In a culture that equates youth with beauty, aging (as in, becoming officially old and wrinkled) doesn’t offer too many privileges. But one thing that’s sort of great is that as you age, a certain level of eccentricity becomes almost expected of you. The giant handbags, fussy shoes, and nutty jewelry that would mark a younger woman as Sort of Weird (in a good way, of course) seem perfectly natural—even adorable—on a woman of a certain age. Becoming An Old is a blank check to try out all the batty combinations that younger women are often shy to wear. And there are plenty of older women out there who are exploiting that to the fullest: embracing their eccentricity, subverting the belief that older women should quietly fade away, being loud and dressing as weird as they damn well please.
Blogs that feature stylish older ladies, like Advanced Style, have made it easier than ever to be inspired by the geriatric set. These women are a daily reminder that old is beautiful—and even better, that it’s everyone’s right to define beauty for themselves. Here we pay tribute to my favorite of all the old-lady icons, the fabulous, irreverent Iris Apfel. The interior designer, style icon, and self-described “geriatric starlet” has carved out her own sartorial place in the world. Getting old isn’t for the faint of heart, as they say. So let’s sit at the feet of this well-heeled, idiosyncratic old broad and see what she has to teach us about being fearlessly ourselves, shall we?
Any woman who describes her style as getting “better with age, like an old cheese” gets an A+ in my book. Apfel is legendary for mixing haute couture and vintage clothes with chunky costume jewelry and her giant round Mr. Owl specs. And this woman is as witty as her clothes. I recently saw her speak at the Metropolitan Museum of Art with a certain editor-in-chief of mine, and Iris had the audience rolling with lines like “If you put something on and it doesn’t look good, the fashion police aren’t going to come and take you away. And if they do, you might have some fun in jail.” Can someone make this lady my guardian grandma already?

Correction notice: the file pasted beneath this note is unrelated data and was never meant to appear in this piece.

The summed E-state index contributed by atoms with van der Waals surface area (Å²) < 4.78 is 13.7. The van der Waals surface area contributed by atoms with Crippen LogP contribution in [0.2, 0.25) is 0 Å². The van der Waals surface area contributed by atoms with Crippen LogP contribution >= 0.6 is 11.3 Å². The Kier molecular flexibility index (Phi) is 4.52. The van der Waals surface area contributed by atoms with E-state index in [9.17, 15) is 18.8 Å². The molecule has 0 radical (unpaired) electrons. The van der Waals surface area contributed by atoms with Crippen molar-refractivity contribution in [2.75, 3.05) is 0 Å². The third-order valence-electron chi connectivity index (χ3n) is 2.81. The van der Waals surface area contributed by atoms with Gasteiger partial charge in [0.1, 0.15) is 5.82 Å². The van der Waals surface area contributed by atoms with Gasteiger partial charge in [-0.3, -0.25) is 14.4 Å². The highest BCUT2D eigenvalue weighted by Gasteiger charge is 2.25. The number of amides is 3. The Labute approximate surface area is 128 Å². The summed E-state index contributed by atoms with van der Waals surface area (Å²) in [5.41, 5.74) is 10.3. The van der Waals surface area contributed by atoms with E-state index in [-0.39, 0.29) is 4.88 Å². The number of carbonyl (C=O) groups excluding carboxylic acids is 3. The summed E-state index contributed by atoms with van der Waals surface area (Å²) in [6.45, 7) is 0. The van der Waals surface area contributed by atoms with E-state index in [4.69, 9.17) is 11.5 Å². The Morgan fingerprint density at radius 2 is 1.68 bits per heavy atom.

One of the things I love most about Iris’s style is her ability to look eccentric, fascinating, and colorful, and mix about 100 different kinds of prints, without ever looking anything less than perfectly elegant. This takes an
Even though Iris herself is what they used to call monied (I saw her name on a plaque at the Met, I’m guessing those don’t come cheap), she’s a sensible lady who revels in cheap fashion, and understands that you don’t need money to dress well. She’s a dedicated thrift-store shopper (like, actual Salvation Army thrift stores), she refuses to pay more than $15 for a pair of jeans, and although she has a collection of expensive jewelry, she also loves to wear necklaces made out of weird plastic toys and old candy wrappers. Sadly, I could not find a pic of the candy wrapper necklace, but the deer antlers are pretty wacky too:
As Iris puts it, “Price has nothing to do with style. Sometimes the least expensive things are the most amusing and witty, and if you put them together with things you have in your wardrobe, you get a smashing new look.”
Even if you don’t put on 20 pounds of jewelry in the morning, or accessorize with parrots (YET…), I still think we can look to Iris for some style schoolin’. Here’s what she taught me: